The Cooperatives Working Together (CWT) program has completed its fifth round of herd retirements, sending 24,860 cow and 275 bred heifers to slaughter. The program will remove an estimated 436 million lb. of milk from the market in the coming year.
The average accepted bid was $6.10/cwt of milk, slightly higher than the bids accepted in 2007, but lower than 2005, says Jim Tillison, CWT CEO. So if a herd averages 20,000 lb. of milk per cow sold, it would receive a payment on that amount based on the accepted bid.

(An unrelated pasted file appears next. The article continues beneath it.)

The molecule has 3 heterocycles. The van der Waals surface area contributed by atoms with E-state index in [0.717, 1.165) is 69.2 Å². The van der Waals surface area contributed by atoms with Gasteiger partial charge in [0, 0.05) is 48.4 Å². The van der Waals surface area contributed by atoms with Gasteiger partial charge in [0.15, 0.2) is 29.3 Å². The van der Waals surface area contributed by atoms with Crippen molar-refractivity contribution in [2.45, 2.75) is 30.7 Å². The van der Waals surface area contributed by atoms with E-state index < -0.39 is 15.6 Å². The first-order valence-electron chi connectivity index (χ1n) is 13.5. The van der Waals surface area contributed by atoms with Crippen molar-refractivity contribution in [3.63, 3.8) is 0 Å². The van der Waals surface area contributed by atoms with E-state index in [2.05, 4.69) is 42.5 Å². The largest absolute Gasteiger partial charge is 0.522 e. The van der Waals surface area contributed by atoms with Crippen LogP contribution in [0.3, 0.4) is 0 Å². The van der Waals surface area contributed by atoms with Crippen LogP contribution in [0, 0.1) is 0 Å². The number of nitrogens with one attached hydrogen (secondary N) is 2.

So the average bid of $6.10/cwt would result in a payment of $1,220 per animal. The owner also retains the slaughter value of the animal. "As always, we pay an average price that reflects current market conditions,” he says.
Most of the cows removed, 8,793, came from the West and Southwet, and represent 247 million lb. of production. But these cows came from 63 herds. Seventy six herds were accepted from the Midwest, with 70 million lb. of production.
CWT auditors visit each farm whose bids were accepted. Cows are tagged with a special CWT identifier, and the owners are given a brief amount of time to sell the animals for slaughter. Once tags are collected by the CWT program, payments are issued and the names of the owners are posted on the CWT website. Go to: www.cwt.coop. Some names have yet to be posted, but will be in coming weeks, says Tillison.